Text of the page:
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How the 'freeze-the-field' rule led to NASCAR's Mobile Technology Center

The big freeze at the Brickyard

I have never stood at the Indianapolis Motor Speedway at the last lap of a race - and I've been there for 16 - where the crowd wasn't standing for the last lap. For all of them, the final lap of a close race is always a moment frozen in time.

The Joe Gibbs Racing crew scrambles to service J.J. Yeley during his first pit stop.

It is lap 159 of the 2006 Allstate 400 at the Brickyard. Jimmie Johnson (Lowe's Chevrolet #48) has seized the lead for a third time, and this time isn't letting it go. Kasey Kahne (Dodge #9), in the lead at a few points during the end, saw pole-sitter and long-time leader Jeff Burton (Cingular Chevrolet #31) drop way back, and had his eyes on Kevin Harvick (Reese's Chevrolet #29) who was trading first and second position with Johnson throughout the last 30 laps.

The leader sees the white flag. It is lap 160. Kahne, eager to race for that last line, gives it all he's got. But his car gets "loose," as these cars can do right at the end, and strikes the SAFER barrier head-first. Trying to avoid an incident, Robby Gordon (Johns Manville Chevrolet #7) taps Greg Biffle (National Guard Ford #16). No one is hurt.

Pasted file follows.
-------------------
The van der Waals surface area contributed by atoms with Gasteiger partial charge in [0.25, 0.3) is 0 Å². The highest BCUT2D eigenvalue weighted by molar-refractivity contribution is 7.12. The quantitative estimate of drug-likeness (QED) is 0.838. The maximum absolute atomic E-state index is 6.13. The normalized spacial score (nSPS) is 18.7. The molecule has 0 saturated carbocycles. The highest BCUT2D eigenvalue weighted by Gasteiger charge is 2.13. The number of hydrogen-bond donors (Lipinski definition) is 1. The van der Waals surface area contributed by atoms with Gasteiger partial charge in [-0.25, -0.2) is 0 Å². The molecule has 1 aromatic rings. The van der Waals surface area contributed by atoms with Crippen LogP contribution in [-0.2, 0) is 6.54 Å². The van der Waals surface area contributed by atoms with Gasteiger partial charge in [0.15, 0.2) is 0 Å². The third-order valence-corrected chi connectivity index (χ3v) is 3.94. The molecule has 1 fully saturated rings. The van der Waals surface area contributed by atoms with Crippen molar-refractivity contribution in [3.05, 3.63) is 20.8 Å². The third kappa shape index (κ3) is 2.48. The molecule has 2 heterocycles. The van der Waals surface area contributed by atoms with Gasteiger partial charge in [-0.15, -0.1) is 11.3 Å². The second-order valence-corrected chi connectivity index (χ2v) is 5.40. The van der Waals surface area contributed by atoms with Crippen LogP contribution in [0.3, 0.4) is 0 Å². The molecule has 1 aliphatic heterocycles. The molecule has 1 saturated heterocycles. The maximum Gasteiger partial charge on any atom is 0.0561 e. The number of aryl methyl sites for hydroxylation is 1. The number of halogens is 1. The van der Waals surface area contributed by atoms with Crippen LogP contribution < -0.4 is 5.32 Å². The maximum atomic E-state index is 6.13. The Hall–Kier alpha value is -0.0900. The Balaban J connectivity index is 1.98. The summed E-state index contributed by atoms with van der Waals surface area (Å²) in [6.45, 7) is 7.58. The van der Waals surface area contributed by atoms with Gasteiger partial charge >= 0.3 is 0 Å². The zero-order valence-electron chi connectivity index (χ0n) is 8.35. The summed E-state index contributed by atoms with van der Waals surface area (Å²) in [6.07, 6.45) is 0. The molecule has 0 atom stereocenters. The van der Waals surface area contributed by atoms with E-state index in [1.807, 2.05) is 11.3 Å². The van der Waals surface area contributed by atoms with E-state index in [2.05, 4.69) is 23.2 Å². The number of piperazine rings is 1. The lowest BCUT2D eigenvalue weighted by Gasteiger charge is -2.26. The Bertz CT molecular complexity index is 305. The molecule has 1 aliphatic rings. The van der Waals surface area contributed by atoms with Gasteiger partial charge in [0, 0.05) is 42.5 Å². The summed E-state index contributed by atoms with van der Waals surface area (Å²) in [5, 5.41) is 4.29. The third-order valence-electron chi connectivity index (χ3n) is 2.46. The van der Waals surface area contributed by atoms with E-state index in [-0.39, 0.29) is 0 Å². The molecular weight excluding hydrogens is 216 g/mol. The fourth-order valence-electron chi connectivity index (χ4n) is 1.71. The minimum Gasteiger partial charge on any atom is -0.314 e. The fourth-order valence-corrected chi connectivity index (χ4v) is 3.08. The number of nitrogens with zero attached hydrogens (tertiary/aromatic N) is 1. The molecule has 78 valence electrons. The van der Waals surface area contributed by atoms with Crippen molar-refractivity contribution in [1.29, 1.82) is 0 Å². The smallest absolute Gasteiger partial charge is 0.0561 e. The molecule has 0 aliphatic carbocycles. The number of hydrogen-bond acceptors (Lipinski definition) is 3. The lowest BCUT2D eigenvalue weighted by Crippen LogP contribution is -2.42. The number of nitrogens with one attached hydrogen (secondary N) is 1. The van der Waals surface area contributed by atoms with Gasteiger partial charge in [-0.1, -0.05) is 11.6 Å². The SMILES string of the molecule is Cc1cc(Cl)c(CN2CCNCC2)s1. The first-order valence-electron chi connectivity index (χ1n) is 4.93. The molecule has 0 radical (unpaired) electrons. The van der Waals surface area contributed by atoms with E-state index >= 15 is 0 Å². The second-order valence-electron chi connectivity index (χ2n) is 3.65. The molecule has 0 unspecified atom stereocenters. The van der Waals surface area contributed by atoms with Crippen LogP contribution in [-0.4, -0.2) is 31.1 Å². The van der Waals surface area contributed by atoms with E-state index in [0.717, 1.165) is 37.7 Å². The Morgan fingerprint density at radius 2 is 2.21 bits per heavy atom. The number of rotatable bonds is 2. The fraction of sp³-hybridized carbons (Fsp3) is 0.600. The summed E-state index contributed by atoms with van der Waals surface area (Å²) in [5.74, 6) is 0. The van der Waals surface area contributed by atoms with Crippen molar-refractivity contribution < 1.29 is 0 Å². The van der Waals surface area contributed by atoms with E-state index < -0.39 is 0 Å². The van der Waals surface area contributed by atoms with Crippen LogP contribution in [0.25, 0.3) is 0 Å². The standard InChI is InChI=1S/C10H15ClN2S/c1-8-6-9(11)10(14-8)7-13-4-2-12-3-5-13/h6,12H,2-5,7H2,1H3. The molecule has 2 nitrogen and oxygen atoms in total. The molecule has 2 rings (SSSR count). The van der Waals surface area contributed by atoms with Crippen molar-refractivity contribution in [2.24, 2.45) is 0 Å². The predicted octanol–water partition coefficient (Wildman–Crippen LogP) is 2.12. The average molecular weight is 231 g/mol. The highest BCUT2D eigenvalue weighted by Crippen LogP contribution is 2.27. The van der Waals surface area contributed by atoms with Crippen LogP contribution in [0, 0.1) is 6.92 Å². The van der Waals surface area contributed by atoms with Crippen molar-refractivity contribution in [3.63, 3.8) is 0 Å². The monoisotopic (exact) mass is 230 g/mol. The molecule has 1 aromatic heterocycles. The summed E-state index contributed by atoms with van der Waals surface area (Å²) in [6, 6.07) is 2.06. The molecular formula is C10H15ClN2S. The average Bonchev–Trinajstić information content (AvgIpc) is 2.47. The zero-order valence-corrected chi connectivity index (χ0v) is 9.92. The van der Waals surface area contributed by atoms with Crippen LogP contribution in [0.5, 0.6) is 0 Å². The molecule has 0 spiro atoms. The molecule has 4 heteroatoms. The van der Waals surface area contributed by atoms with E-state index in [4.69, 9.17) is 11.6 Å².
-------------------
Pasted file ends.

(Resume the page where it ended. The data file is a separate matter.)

The crowd knew what this meant. Over the public address system, the voice of Dave Calabro verified the news everyone had expected. The field was frozen. The order of finish was known, and the race was still going. Jimmie Johnson had an early victory lap.

There were no controversies. No complaining drivers. No protests filed. Nobody whining over lost traditions. The race was made safer, and lives were saved, never mind the sacrifice of a silly showdown.

For the NASCAR Mobile Technology Center team, it was mission accomplished.

Jimmie Johnson surges forward one more time during the final laps of the 2006 Allstate 400 at the Brickyard.